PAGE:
Get a medical perspective on every episode
Brain Surgery to Cure Depression?
By Noah Evslin, Medical Researcher
If you watch our show closely, you know it's not the medical treatments that make Private Practice different than other shows on television; rather, it's the ethical debates our doctors have over any of the myriad decisions they need to make each week.
In this week's Episode 420, "Something Old, Something New," Naomi's senior citizen patient, MARION GORDON, is suffering from severe depression caused by the loss of a friend. This puts Naomi and Fife on opposite sides of the following dilemma:
Do you offer brain surgery—namely, a procedure called an anterior cingulotomy—as a way to cure chronic depression?
An anterior cingulotomy is a procedure where a doctor uses a gamma knife to destroy the parts of the brain that may be involved with depression. In most cases, the neurosurgeon targets the anterior cingulate cortex, which is the part of the limbic system that controls emotion.
By cutting lesions in the exact right locations, using an MRI scan to help pinpoint the correct areas to be cut, neurosurgeons have had some success in reducing depression in their patients. In fact, studies show that 32% of patients who consented to this type of treatment have shown significant reduction in symptoms of depression.
So, when Naomi and Fife go together to see Marion in her assisted-living environment, and she exhibits symptoms of severe depression, the ever-analytical Fife suggests this procedure as a possible cure for her depression. Naomi, on the other hand, is completely against the procedure. She can't believe Fife is suggesting that they go in and destroy a portion of a woman's brain because she's a little down. Amelia sides with Fife. She did the procedure early in her career and saw significant improvement in the life of her depressed patient. Surprisingly. Sheldon things surgery is the best option as well in this case, as talk therapy has a low success rate in elderly patients.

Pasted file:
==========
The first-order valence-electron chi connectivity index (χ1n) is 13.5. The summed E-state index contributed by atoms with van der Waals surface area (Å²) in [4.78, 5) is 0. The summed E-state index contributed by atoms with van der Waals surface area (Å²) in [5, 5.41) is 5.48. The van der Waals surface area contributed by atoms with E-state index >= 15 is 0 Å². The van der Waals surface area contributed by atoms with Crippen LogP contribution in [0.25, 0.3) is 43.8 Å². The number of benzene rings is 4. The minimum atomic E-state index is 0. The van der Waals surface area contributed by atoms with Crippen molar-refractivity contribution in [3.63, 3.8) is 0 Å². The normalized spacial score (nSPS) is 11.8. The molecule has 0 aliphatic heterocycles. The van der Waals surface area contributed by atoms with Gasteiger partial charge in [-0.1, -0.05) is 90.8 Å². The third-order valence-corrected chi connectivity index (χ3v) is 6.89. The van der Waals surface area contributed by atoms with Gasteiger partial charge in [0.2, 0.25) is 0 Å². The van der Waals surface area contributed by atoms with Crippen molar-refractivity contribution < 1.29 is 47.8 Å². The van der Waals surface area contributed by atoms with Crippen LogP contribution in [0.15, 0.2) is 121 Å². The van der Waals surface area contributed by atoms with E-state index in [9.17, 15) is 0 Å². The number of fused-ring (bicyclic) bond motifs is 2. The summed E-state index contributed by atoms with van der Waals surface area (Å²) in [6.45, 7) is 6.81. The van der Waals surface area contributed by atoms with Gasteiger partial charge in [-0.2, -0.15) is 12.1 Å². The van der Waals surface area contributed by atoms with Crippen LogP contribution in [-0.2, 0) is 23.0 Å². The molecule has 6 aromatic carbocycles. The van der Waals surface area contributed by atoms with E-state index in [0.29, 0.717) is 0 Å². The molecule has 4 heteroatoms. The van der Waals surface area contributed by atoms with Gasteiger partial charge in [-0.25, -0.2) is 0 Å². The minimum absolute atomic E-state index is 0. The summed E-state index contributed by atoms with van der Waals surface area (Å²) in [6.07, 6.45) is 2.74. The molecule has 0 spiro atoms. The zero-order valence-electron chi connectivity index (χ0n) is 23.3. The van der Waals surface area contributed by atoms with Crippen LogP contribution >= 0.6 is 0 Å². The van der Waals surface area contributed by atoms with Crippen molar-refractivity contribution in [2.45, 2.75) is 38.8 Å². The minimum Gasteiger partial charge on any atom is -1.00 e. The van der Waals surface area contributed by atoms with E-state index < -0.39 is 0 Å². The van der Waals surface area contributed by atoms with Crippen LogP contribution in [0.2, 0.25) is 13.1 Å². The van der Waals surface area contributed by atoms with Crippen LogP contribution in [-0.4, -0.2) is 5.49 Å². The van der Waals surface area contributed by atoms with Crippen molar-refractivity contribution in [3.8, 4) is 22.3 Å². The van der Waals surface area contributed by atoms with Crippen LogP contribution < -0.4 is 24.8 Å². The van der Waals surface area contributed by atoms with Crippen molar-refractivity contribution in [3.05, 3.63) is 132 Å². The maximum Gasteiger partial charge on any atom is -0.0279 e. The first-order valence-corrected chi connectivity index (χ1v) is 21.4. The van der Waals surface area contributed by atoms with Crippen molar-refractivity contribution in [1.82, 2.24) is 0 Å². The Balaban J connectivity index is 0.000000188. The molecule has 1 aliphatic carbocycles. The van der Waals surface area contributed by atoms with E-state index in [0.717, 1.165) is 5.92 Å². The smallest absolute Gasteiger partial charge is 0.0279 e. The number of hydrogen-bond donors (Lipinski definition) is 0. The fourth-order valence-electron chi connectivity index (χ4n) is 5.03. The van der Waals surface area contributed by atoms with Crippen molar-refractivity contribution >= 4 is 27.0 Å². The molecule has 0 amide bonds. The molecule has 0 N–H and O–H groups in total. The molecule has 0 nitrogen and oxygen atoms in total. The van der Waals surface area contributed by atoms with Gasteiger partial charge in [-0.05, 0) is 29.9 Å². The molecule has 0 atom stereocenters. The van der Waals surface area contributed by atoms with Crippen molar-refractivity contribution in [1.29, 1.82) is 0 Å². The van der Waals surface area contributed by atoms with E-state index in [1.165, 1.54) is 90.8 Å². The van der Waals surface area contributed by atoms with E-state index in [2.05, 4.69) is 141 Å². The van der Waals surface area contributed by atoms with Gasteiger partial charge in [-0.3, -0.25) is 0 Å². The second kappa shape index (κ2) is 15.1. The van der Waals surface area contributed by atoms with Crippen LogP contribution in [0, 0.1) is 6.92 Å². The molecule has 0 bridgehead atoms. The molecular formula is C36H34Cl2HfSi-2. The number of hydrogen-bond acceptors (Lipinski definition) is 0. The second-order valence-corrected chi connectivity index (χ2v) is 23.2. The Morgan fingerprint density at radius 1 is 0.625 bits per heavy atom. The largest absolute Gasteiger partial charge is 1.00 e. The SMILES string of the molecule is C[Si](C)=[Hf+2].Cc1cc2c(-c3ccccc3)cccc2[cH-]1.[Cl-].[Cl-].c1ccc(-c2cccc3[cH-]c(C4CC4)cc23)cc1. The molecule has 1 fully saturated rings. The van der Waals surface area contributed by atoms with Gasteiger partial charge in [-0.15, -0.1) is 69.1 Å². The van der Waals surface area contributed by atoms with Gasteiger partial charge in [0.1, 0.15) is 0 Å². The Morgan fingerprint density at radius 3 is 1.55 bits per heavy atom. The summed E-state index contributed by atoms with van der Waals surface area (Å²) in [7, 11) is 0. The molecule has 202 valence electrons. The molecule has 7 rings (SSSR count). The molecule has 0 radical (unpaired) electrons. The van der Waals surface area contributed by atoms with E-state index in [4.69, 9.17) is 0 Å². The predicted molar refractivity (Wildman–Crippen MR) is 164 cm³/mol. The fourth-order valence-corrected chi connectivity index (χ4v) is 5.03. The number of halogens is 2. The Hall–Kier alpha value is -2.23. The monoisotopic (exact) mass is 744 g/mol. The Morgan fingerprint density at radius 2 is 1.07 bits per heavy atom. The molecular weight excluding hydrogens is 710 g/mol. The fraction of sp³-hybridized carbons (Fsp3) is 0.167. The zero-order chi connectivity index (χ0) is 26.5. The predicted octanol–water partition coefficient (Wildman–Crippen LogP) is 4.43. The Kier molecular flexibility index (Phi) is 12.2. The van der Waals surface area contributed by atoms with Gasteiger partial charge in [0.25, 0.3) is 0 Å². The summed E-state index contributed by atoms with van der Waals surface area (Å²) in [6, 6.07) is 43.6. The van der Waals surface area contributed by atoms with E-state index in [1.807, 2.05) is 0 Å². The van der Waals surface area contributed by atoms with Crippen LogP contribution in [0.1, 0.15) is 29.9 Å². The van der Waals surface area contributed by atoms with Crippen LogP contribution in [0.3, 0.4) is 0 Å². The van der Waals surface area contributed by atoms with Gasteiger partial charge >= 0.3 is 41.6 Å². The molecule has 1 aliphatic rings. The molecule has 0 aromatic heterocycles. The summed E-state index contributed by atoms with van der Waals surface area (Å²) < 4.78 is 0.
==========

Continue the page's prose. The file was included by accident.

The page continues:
What does Marion think about all of this? She's dead set against it. She doesn't want surgery. She just wants to be left alone.
In the end, it's left unclear whether or not Marion has the procedure. She does open up to Fife about the loss of her friend, and opening up seems like a good first step in what looks like a long and arduous healing regimen.
Did Sheldon and Fife make the right decision in trying to convince Marion to have this dangerous procedure? Was Naomi correct in being so against it?
What would YOU do?